About a week ago, Idearc announced that Superpages.com had introduced more user-content features.
Previously, the primary component of user content on the site was limited to user ratings and reviews associated with business listings.
Some of the new features this recent upgrade added include allowing all users to enhance basic biz profile information, uploading pictures of organizations, wiki-like biz listing “blog” features which could allow simplistic blogging by businesses and/or could be used as a consumer comment or Q/A zone for each business since any user could submit info to them.
Of all the top online yellow pages and local search sites, I believe that Superpages may now have the distinction of having the greatest variety of Web 2.0 features. Out of Local.com, DexKnows, Yellowpages.com, YellowBook, Citysearch, and Google Maps — none of them have photos + ratings/reviews + “blogs” + user-provided profile data. Only Yahoo Local really approaches this number of user-content features, I believe. Out of all of the top IYP and local search sites, only Yahoo Local and Superpages openly invite any users to supply photos for locations — Google Maps only allows business owners and content partners to supply photos.
Now, I can see that they may still be working a few of the kinks out in these new services, and the display of this new content seems a little bit siloed or distanced from the business’s profile page, requiring a click to see it. But, I expect these are things which will evolve and expand as they get more content added in. There’s always something of a chicken-or-egg dilemma when adding new content like this to sites — stuff can look a little sad when there’s little content, but it’s hard to get content without making the features really visually apparent.
But, critique of the implementation aside, Superpages appears to be keeping a ahead of the game by striving to differentiate themselves from the competition in terms of these new user features, along with the robust data sources and diverse ad products they already had.
You may recall that Superpages recently brought their video ads out of beta release, and they also acquired Switchboard.com and announced plans to deploy local content through Microsoft Windows Live Messenger via a partnership with Multiplied Media. Just before that, Idearc acquired the LocalSearch.com domain name along with some portion of ownership of AmericanTowns.com (a company which has substantial local information sites and content).
There’s an arms race that’s been going on for quite some time in the local space wherein the yellow pages directory sites and local search engines have all been seeking to outpace each other by ramping up on product features and richness of data. With the recent flurry of multiple announcements and deployments of new functionality and distribution channels, you can see that Superpages is aggressively working to outpace the competition and make it challenging for others to match their suite of features. The programming for such stuff is relatively easy in some cases, but the logistics involved in managing quality issues can be expensive — you don’t want people adding malicious or obscene images to businesses, so it requires human auditing to keep the quality up.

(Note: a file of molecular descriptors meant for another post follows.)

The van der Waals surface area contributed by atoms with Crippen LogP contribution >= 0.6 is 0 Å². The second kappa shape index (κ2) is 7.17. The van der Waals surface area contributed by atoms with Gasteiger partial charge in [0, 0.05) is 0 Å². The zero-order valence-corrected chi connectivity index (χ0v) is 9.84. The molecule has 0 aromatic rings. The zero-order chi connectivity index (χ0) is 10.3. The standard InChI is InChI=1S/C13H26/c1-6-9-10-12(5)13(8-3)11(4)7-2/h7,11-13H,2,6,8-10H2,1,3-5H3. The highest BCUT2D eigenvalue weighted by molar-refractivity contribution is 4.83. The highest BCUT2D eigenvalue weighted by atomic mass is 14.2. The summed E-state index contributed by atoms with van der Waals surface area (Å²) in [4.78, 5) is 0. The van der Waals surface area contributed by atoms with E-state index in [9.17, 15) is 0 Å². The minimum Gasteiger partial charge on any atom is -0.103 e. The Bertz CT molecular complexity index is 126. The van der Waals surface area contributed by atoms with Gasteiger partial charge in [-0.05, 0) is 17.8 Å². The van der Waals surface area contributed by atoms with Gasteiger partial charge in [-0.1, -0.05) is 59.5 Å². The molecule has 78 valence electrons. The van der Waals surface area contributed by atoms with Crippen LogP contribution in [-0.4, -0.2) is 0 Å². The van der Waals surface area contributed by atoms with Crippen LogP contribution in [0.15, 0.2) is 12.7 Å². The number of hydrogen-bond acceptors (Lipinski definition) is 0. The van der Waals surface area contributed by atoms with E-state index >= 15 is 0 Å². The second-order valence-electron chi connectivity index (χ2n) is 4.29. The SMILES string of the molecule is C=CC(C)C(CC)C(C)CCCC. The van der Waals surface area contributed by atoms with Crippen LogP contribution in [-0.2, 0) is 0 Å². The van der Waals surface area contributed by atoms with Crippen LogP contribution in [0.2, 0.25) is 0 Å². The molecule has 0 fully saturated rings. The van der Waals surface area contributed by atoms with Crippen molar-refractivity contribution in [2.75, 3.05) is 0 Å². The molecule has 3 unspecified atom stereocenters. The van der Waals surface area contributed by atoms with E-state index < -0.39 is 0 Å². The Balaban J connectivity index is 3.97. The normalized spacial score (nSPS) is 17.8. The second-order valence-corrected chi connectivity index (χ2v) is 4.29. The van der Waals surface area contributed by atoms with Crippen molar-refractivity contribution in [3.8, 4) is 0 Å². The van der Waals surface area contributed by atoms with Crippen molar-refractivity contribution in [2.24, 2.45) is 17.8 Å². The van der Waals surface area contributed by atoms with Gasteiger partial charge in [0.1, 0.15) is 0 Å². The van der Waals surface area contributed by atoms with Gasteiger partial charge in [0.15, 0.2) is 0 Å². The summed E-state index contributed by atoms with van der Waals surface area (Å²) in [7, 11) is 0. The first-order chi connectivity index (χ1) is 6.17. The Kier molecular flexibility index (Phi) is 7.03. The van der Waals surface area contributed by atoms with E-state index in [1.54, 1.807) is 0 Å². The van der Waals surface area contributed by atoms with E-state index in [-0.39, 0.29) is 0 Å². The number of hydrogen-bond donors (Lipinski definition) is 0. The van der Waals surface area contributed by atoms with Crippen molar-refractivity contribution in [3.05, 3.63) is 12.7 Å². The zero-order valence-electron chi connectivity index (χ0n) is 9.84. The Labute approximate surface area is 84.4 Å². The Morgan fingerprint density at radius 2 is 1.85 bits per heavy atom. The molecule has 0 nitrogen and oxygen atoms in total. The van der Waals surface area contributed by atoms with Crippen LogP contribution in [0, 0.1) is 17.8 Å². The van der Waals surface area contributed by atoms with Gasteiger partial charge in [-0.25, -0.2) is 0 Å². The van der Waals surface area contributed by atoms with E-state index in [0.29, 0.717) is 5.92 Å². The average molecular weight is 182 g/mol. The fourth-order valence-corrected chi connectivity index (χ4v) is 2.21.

I think these recent changes may begin to transform their info pages from being the traditional business profiles into something more like dynamic information clusters around businesses.
The strategy could be worth it in terms of driving user loyalty and in helping to differentiate from the competition. The interest and adoption of sites like Yelp.com have demonstrated that user communities can effectively be built around directory information sites, so user-generated content could be the next frontier for IYP, if it can be done in an affordable manner that doesn’t degrade quality.
Obviously, a prime motivating factor behind all this pumping of investment capital into Superpages.com is Idearc’s expectation that revenues on the legacy print side of the house may continue to decline. In the recent figures from Idearc’s third-quarter financials, Idearc’s stock took a heavy beating, in part because of a 3% fall in print revenue. Lehman Brothers analyst Anthony DiClemente stated:
“I think the concern from investors is that you are seeing the transition of the business to electronic from print faster than expected.”
Hmmm…. it sounds a bit like my theory that Google Trends could be indicating a pretty fast slump for traditional yellow pages usage might actually have some basis. But, I digress.
Idearc’s not taking the paradigm shift laying down — the cagey adoption of Web 2.0 hallmarks on top of the solidly-performing product will help them keep ahead in the local search game.
(Disclosure: I used to work for Idearc Superpages.com and you can reasonably consider that I might still hold stock and/or options from them. Despite this, I do try to write objectively about them and the local search industry in general. Heck, I’ve even been accused recently of being biased against yellow pages for stuff I write. Even so, I just want to state for the record that this article is an opinion piece by me with no intention of influencing stock prices, and you shouldn’t be basing stock purchase decisions on me anyway. After all, I’m *still* stinging a bit from my stock losses suffered during the dot-com bust!)
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